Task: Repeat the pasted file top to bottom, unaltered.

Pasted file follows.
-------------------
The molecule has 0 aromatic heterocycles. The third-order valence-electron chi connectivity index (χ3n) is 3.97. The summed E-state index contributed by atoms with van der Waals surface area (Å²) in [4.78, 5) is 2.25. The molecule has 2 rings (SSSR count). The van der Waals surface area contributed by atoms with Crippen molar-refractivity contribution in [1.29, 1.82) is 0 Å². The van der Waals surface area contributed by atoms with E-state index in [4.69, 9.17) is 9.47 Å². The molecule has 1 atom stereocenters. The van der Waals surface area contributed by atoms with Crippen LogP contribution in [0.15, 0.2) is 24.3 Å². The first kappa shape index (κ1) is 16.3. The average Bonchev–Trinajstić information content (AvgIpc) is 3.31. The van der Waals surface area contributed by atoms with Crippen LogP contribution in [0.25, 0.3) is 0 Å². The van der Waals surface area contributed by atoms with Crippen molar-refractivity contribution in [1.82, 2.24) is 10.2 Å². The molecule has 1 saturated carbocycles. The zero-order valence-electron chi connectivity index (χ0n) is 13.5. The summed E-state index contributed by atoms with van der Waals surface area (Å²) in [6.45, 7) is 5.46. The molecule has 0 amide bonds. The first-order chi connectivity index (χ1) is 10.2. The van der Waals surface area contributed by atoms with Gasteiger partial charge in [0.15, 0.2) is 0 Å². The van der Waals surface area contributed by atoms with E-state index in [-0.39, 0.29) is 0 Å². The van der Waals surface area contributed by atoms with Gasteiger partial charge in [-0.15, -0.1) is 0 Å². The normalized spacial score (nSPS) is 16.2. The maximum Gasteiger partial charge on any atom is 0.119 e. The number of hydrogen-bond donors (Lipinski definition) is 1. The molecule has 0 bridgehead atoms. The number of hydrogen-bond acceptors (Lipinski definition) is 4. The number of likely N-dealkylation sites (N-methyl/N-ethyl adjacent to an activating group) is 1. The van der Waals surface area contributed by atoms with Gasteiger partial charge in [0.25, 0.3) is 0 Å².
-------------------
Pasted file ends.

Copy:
The molecule has 0 aromatic heterocycles. The third-order valence-electron chi connectivity index (χ3n) is 3.97. The summed E-state index contributed by atoms with van der Waals surface area (Å²) in [4.78, 5) is 2.25. The molecule has 2 rings (SSSR count). The van der Waals surface area contributed by atoms with Crippen molar-refractivity contribution in [1.29, 1.82) is 0 Å². The van der Waals surface area contributed by atoms with E-state index in [4.69, 9.17) is 9.47 Å². The molecule has 1 atom stereocenters. The van der Waals surface area contributed by atoms with Crippen LogP contribution in [0.15, 0.2) is 24.3 Å². The first kappa shape index (κ1) is 16.3. The average Bonchev–Trinajstić information content (AvgIpc) is 3.31. The van der Waals surface area contributed by atoms with Crippen LogP contribution in [0.25, 0.3) is 0 Å². The van der Waals surface area contributed by atoms with Crippen molar-refractivity contribution in [1.82, 2.24) is 10.2 Å². The molecule has 1 saturated carbocycles. The zero-order valence-electron chi connectivity index (χ0n) is 13.5. The summed E-state index contributed by atoms with van der Waals surface area (Å²) in [6.45, 7) is 5.46. The molecule has 0 amide bonds. The first-order chi connectivity index (χ1) is 10.2. The van der Waals surface area contributed by atoms with Gasteiger partial charge in [0.15, 0.2) is 0 Å². The van der Waals surface area contributed by atoms with E-state index in [-0.39, 0.29) is 0 Å². The van der Waals surface area contributed by atoms with Gasteiger partial charge in [-0.15, -0.1) is 0 Å². The normalized spacial score (nSPS) is 16.2. The maximum Gasteiger partial charge on any atom is 0.119 e. The number of hydrogen-bond donors (Lipinski definition) is 1. The molecule has 0 bridgehead atoms. The number of hydrogen-bond acceptors (Lipinski definition) is 4. The number of likely N-dealkylation sites (N-methyl/N-ethyl adjacent to an activating group) is 1. The van der Waals surface area contributed by atoms with Gasteiger partial charge in [0.25, 0.3) is 0 Å².